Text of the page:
WASHINGTON - U.S. President Donald Trump said Sunday he will demand that his Democratic challenger in the November 3 national election, former Vice President Joe Biden, take a drug test before or after their debate this Tuesday night, suggesting that Biden’s uneven performance in previous political debates this year was because he was drugged.
Trump’s unfounded accusation, which he has leveled in recent weeks, came as he continues to trail Biden in national polling, as he has for months. Trump is facing the possibility of becoming the third U.S. president in the last four decades to lose a bid for reelection to a second four-year term.
“I will be strongly demanding a Drug Test of Sleepy Joe Biden prior to, or after, the Debate on Tuesday night,’ Trump said on Twitter. “Naturally, I will agree to take one also. His Debate performances have been record setting UNEVEN, to put it mildly. Only drugs could have caused this discrepancy???”
I will be strongly demanding a Drug Test of Sleepy Joe Biden prior to, or after, the Debate on Tuesday night. Naturally, I will agree to take one also. His Debate performances have been record setting UNEVEN, to put it mildly. Only drugs could have caused this discrepancy???— Donald J. Trump (@realDonaldTrump) September 27, 2020
The Biden campaign has yet to respond to the president’s tweet, but Biden has often disputed Trump’s attacks on his mental fitness.
“Watch me. Mr. President, watch me,” Biden told ABC News in an interview recorded Aug. 21. “What we say, what we do, what we control, what we know, what kind of shape we’re in. Come on,” Biden added, adding that concerns about his mental state are “legitimate questions” to ask of a presidential candidate.
Biden engaged in a string of debates with other contenders for the Democratic presidential nomination starting last year and extending into 2020. At times, he fared poorly in debates with 10 candidates lined up on a debate stage behind podiums. But he seemed to regain his footing in a strong performance in a one-on-one encounter in March against Vermont Senator Bernie Sanders, Biden’s last opponent before Sanders dropped out of the race and conceded the Democratic presidential nomination to Biden.
Last month, Trump said, "I mean, you saw some of those debates with the large number of people on the stage. He was — I mean, I used to say, 'How is it possible that he can even go forward?'"
"Frankly, his best performance was against Bernie. We're going to call for a drug test, by the way, because his best performance was against Bernie.”
“It wasn't that he was Winston Churchill because he wasn't,” Trump concluded, “but it was a normal, boring debate. You know, nothing amazing happened. If you go back and watch some of those numerous debates, he was so bad. He wasn't even coherent. And against Bernie, he was.”
The 74-year-old Trump has often questioned the mental acuity of the 77-year-old Biden.
But Biden has just as frequently laughed off Trump’s accusations, saying, he will match Trump and more in a debate.
In a prerecorded interview aired Sunday on CNN, Biden’s wife, Jill, said, "He's ready. One of the things I'm excited for is when the American people see Joe Biden up there on that stage.”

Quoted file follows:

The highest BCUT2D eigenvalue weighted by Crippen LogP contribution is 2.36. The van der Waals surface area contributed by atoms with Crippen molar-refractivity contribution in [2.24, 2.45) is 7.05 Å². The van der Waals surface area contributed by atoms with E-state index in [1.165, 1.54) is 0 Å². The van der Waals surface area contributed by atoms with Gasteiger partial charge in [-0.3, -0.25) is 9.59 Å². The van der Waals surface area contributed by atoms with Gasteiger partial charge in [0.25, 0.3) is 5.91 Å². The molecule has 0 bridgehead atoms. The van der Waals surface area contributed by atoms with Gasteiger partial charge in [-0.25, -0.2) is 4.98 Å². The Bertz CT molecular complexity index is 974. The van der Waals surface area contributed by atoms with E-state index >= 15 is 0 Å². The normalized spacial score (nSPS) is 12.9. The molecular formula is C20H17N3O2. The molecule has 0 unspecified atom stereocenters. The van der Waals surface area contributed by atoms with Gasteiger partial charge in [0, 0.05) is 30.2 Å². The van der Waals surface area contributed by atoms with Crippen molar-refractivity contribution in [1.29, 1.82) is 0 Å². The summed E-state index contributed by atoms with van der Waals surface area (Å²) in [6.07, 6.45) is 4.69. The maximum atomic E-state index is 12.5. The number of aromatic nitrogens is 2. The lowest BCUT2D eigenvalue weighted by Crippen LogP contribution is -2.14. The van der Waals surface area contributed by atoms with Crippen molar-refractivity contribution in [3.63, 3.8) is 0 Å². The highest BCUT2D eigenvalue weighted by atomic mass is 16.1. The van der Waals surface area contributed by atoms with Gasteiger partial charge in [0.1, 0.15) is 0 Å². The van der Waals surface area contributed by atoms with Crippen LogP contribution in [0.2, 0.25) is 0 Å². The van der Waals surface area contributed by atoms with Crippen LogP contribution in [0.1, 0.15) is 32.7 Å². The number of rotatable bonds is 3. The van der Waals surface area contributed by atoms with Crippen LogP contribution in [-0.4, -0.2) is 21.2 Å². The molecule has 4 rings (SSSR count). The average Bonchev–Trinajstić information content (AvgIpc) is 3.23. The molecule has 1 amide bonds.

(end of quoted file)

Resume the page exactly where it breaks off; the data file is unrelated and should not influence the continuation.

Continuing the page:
"They're going to see what a president looks like. You know, someone who is, like I'm saying, calm, steady, strong, resilient."
Jill Biden said there is “night and day between the two candidates. So, I can't wait for the American people to see Joe, to see that statesman up there in front of the American public.”
Trump’s renomination for a second term in the White House was all but a foregone conclusion and he has not debated a political opponent since 2016. He faced off against former Secretary of State Hillary Clinton three times before he won the election.
He and Biden are debating three times in the next month, starting with Tuesday’s 90-minute session moderated by Fox News journalist Chris Wallace in the Midwestern city of Cleveland, Ohio.
Wallace has picked six topics for discussion in 15-minutes segments: “The Trump and Biden Records;" "The Supreme Court," with Trump’s appointment of conservative jurist Amy Coney Barrett to fill the vacancy left by the death of Justice Ruth Bader Ginsburg; "COVID-19;" "The Economy;" "The Integrity of the Election," and “Race and Violence in Our Cities."
The topics reflect the news of the day in the United States, although critics say that Wallace’s description of race and violence in the U.S. mirrors Trump’s contention that protests against police abuse of minorities in recent months have been led by “thugs,” rioters and anarchists.
Democrats supporting Biden say instead the discussion ought to be about systemic racism in the U.S. and the country’s national reckoning over race relations brought to the fore by the May death of a Black man, George Floyd, while in police custody in Minneapolis, Minnesota, and the deaths of other Blacks at the hands of police.
Five weeks ahead of the election, Biden is maintaining a 7-percentage-point lead over Trump, according to a compilation of polls by the Real Clear Politics web site, although Biden’s lead is narrower in key battleground states that are likely to determine the overall outcome.
Biden has a 10-point advantage among likely voters, 54%-to-44%, in a new Washington Post-ABC News poll released Sunday, while a New York Times-Sienna College poll shows Biden’s lead at 49%-41%.